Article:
Fair Labor Standards Act
The Act[change | change source]
The FLSA introduced a maximum 44-hour workweek (reduced to a 40-hour workweek by 1940). It established a national minimum wage (of 25¢ per hour). It guaranteed "time-and-a-half" for overtime in certain jobs. The FLSA also prohibited most employment of minors in "oppressive child labor". The FLSA created a Wage and Hour Division in the Department of Labor. The statute applies to employees engaged in interstate commerce or employed by a business engaged in commerce or in the production of goods for commerce, unless the employer can claim an exemption from these requirements.
The FLSA was originally written in 1932 by Senator Hugo Black. He was later appointed to the Supreme Court in 1937. However, Black's proposal to require employers to adopt a thirty-hour workweek met stiff resistance. In 1938 a revised version of Black's proposal was passed that adopted an eight-hour day and a forty-hour workweek. It allowed workers to earn wages for an extra four hours of overtime as well. According to the act, workers must be paid minimum wage and overtime pay must be one-and-a-half times regular pay. Children under eighteen cannot do certain dangerous jobs. Also children under the age of sixteen cannot work during school hours. There were 700,000 workers affected by the FLSA. President Franklin Delano Roosevelt called it the most important piece of New Deal legislation passed since the Social Security Act of 1935.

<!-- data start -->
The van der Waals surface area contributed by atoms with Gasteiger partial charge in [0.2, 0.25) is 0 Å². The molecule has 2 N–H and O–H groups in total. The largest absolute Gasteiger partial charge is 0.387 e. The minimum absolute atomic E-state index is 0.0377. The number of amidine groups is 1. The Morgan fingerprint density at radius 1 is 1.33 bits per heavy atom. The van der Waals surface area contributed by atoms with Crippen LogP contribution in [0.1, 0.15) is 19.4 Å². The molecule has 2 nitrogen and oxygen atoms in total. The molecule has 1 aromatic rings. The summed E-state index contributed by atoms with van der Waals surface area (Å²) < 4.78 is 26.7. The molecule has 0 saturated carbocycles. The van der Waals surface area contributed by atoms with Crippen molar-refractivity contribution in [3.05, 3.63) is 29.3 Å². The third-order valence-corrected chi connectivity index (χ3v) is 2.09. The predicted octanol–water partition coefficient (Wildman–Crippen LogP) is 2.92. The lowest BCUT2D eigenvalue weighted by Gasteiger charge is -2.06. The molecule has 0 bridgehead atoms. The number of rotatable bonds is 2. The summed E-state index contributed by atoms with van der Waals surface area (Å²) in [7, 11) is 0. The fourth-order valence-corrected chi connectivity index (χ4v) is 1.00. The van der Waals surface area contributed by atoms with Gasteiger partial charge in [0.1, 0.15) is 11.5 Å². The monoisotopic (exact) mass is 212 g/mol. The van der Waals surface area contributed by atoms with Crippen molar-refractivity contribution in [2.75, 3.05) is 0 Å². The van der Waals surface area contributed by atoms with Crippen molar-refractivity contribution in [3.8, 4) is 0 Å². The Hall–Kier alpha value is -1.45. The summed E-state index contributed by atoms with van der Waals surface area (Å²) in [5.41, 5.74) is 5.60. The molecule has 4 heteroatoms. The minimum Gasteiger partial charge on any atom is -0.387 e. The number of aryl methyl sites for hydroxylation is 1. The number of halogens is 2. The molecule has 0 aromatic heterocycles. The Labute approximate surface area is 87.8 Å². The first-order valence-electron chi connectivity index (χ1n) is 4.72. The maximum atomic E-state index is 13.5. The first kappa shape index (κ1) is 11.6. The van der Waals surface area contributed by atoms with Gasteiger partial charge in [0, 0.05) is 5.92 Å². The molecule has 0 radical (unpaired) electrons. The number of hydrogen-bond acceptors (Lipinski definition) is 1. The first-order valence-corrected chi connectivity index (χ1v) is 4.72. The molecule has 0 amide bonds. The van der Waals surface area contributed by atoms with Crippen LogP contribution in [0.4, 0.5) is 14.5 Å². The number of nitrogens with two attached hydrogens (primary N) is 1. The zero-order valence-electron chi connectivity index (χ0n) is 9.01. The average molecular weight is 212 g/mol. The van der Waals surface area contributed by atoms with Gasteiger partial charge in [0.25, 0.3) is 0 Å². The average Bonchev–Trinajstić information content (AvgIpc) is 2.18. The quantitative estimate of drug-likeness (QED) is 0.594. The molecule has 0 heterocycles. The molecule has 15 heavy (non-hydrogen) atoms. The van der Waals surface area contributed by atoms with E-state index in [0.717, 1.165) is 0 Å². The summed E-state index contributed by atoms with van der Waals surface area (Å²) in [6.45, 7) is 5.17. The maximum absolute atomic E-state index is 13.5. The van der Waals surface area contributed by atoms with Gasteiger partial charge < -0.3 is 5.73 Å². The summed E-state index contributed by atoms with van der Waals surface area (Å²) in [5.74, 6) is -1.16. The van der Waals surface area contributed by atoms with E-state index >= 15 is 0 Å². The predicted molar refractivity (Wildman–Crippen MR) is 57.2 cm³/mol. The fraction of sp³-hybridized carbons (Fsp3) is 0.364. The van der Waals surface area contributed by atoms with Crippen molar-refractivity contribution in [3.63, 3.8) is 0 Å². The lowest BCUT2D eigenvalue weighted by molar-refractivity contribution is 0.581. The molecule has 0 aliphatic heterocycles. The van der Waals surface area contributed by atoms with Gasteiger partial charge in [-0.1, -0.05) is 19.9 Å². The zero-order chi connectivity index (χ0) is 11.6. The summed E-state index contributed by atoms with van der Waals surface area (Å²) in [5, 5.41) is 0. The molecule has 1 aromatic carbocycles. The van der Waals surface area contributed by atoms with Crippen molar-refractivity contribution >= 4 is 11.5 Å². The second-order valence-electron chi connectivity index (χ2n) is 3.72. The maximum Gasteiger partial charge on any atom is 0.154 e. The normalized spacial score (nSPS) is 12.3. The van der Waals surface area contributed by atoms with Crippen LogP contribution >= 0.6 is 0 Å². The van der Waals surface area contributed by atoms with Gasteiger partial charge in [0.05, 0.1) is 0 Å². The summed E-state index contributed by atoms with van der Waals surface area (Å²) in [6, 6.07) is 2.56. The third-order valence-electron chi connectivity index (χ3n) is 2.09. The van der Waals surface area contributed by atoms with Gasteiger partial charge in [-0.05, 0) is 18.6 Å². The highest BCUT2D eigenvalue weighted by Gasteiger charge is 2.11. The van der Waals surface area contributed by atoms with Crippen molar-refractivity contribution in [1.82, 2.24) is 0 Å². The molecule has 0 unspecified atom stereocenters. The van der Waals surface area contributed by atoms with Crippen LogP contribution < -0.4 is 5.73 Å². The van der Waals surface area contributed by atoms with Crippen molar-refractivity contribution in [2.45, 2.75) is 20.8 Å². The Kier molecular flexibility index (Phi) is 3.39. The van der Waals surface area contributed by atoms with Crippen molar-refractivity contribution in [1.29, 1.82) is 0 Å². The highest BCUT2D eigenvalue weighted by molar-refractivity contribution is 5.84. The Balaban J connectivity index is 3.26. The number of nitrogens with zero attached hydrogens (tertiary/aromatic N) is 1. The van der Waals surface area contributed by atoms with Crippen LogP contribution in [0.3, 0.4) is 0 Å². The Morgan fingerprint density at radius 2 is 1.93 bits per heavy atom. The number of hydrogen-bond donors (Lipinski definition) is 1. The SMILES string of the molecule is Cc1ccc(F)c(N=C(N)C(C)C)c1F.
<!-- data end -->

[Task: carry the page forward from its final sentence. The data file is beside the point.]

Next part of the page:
Related pages[change | change source]
References[change | change source]
- "Wages and Hours", Time magazine. Dec. 13, 1937. Retrieved 7/5/08.
- Encyclopedia of U.S. Labor and Working-class History, Volume 1, ed. Eric Arnesen (New York; Oxford: Routledge, 2007), p. 431
- Kathleen Ann Uradnik, Student's Guide to Landmark Congressional Laws on Youth (Westport, CT: Greenwood Press, 2002), p. 33
- Fair Labor Standards Act - FLSA - 29 U.S. Code Chapter 8 | finduslaw
- Hugo L. Black. Encyclopedia of Alabama. Retrieved on 2013-08-12.